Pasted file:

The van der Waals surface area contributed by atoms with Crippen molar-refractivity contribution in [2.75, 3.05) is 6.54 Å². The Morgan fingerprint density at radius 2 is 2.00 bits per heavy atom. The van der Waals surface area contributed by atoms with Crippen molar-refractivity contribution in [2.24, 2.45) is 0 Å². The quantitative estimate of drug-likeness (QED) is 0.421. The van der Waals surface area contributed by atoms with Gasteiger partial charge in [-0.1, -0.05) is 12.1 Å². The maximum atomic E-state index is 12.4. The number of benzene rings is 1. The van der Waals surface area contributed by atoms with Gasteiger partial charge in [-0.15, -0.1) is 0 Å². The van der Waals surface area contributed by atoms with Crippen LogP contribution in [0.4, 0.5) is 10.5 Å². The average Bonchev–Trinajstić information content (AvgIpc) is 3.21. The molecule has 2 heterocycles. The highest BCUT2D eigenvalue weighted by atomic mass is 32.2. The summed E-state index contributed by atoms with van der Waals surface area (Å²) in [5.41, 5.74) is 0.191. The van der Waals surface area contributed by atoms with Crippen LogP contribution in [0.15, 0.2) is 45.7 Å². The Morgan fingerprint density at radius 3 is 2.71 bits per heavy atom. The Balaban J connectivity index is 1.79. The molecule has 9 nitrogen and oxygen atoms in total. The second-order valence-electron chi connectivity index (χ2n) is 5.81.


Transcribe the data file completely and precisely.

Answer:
The van der Waals surface area contributed by atoms with Crippen molar-refractivity contribution in [2.75, 3.05) is 6.54 Å². The Morgan fingerprint density at radius 2 is 2.00 bits per heavy atom. The van der Waals surface area contributed by atoms with Crippen molar-refractivity contribution in [2.24, 2.45) is 0 Å². The quantitative estimate of drug-likeness (QED) is 0.421. The van der Waals surface area contributed by atoms with Gasteiger partial charge in [-0.1, -0.05) is 12.1 Å². The maximum atomic E-state index is 12.4. The number of benzene rings is 1. The van der Waals surface area contributed by atoms with Gasteiger partial charge in [-0.15, -0.1) is 0 Å². The van der Waals surface area contributed by atoms with Crippen LogP contribution in [0.4, 0.5) is 10.5 Å². The average Bonchev–Trinajstić information content (AvgIpc) is 3.21. The molecule has 2 heterocycles. The highest BCUT2D eigenvalue weighted by atomic mass is 32.2. The summed E-state index contributed by atoms with van der Waals surface area (Å²) in [5.41, 5.74) is 0.191. The van der Waals surface area contributed by atoms with Crippen LogP contribution in [0.15, 0.2) is 45.7 Å². The Morgan fingerprint density at radius 3 is 2.71 bits per heavy atom. The Balaban J connectivity index is 1.79. The molecule has 9 nitrogen and oxygen atoms in total. The second-order valence-electron chi connectivity index (χ2n) is 5.81.